Pyramid scheme—unregistered broker: SEC v. Millan, Civil Action No. 1:20-cv-06575 (S.D. Fla. Filed August 18,, 2020). The action centers on a nationwide offering of investments in AirBit Club that rewarded those who recruited others with profits supposedly paid from high returns tied to an algorithmic digital asset day-trading program. Promoters targeted LatinX and Spanish-speaking communities. Named as defendants are Cicilia Millan and Margritra Cabrea. Each Defendant is an AirBit promoter and a member of its Master Council. AirBit is an investment club controlled by Pablo Rodrigues and Gutemberg Santos. It has no formal legal existence. The firm operates as an international multi-level marketing operation and a cryptocurrency trading platform. Messrs. Rodrigues and Santos settled Commission charges of fraud and selling unregistered securities in connection with a pyramid scheme approximately 3 years ago. SEC v. Rodriguez, Civil Action No. 8:17-cv-00375 (C.D. Cal.). AirBit was then created. AirBit offeres seven investment options to investors based on the amount invested. The minimum was a $1,000 investment with $126,000 being the top tear. Investors were promised daily returns of $7 to $13 for every $1,000 invested. Those returns could be paid in crypto currency or U.S. dollars. The returns supposedly came in part from investing 52% of investor funds in a digital asset trading program and 48% the multi-level marketing compensation program. The AirBit compensation plan actually paid investors bonuses for recruiting others, according to the complaint. The payments came from a variety of bonuses tied to the cost of the package sold. Defendants Millan and Cabrea were each members of the AirBit Master Counsel, essentially a group of the top promoters. Defendants regularly promoted AirBit, took investment orders and were paid with investor cash. Since the interests sold were securities and neither Defendant is registered with the Commission, each was acting as an unregistered broker. The complaint alleges violations of Exchange Act Section 15(a). The case is pending. See Lit. Rel. No. 24870 (August 18, 2020). A parallel criminal case was filed by the U.S. Attorney for the Southern District of New York.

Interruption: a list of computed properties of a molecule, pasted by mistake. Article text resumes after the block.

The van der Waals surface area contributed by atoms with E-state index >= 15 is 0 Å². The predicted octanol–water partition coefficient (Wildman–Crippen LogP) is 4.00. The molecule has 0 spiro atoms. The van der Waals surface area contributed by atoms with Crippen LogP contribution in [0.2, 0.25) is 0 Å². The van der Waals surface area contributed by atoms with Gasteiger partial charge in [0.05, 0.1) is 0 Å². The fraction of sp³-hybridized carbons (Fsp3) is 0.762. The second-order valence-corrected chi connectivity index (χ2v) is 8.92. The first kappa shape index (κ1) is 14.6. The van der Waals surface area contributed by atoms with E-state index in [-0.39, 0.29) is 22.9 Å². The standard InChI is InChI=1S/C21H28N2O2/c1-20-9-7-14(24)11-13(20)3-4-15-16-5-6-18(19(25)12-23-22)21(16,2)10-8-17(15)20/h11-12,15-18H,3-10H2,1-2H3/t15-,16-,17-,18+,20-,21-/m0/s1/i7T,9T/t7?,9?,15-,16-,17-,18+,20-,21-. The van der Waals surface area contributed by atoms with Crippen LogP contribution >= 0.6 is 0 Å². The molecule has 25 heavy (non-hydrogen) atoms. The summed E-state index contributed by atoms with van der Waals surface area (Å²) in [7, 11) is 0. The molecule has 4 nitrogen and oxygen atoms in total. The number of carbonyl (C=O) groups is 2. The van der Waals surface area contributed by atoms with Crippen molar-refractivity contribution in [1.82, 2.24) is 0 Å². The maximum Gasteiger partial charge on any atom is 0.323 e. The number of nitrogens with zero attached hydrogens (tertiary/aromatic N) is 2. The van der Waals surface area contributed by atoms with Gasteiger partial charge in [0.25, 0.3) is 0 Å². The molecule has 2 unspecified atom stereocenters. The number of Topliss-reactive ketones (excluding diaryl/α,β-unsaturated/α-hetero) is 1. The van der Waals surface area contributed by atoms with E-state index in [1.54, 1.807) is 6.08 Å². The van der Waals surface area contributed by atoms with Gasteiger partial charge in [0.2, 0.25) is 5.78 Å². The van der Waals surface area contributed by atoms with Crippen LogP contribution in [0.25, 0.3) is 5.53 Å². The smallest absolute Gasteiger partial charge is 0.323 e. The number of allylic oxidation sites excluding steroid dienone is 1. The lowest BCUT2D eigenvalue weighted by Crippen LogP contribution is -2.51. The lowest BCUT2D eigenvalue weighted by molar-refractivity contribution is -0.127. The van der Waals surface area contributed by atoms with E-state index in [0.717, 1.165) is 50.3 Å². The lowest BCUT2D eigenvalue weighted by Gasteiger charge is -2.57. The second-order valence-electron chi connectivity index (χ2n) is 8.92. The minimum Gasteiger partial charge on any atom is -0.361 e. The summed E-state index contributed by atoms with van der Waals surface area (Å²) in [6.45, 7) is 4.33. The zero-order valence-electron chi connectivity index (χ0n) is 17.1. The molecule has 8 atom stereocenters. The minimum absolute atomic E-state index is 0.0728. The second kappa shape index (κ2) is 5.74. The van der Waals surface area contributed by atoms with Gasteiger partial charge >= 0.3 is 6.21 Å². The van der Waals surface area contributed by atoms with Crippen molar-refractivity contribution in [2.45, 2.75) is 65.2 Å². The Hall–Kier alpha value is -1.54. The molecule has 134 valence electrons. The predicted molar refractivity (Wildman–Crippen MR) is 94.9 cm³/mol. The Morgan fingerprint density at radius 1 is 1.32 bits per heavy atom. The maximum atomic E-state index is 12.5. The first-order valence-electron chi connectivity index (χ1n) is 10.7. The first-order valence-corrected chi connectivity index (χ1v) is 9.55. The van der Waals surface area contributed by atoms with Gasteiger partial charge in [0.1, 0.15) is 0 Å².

Opinion: The Department of Justice issued its first FCPA opinion in six year. Foreign Corrupt Practices Act Review, Opinion Procedure Release, No: 20-01 (Aug. 14, 2020). The opinion process provides a mechanism by which a question regarding FCPA enforcement can be submitted to the Department requesting a no-action letter. While the mechanism has long been available and is mentioned in the Guide that was recently updated, the process has seldom been used. The opinion conclude that the Department would not at this time recommend an enforcement action based on a situation where a U.S. based investment bank paid an a fee to the subsidiary of a foreign investment bank ultimately owned by a foreign government for services rendered in connection with the purchase by the U.S. firm of assets owned by another subsidiary of the same foreign government owned investment bank since the funds went to an instrumentality rather than a foreign official and were for legitimate services.
Address: Commissioner Sean Hughes, Australian Securities and Investment Commission, delivered remarks titled Responsible Lending at the Regtech Responsible Lending Demonstration Webinar, August 20, 2020 (here). His remarks focused in part on stream-lining compliance in the future in an efficient, customer-oriented manner (here).
Report: The Securities and Futures Commission issued its quarterly report for the period April to June 2020. The report summarizes key developments during the period (https://www.sfc.hk/edistributionWeb/gateway/EN/news-and-announcements/news/doc?refNo=20PR76).
Report: The Monetary Authority of Singapore issued its semi-annual brief on the Singapore economy. The report also discussed pertinent external developments (here).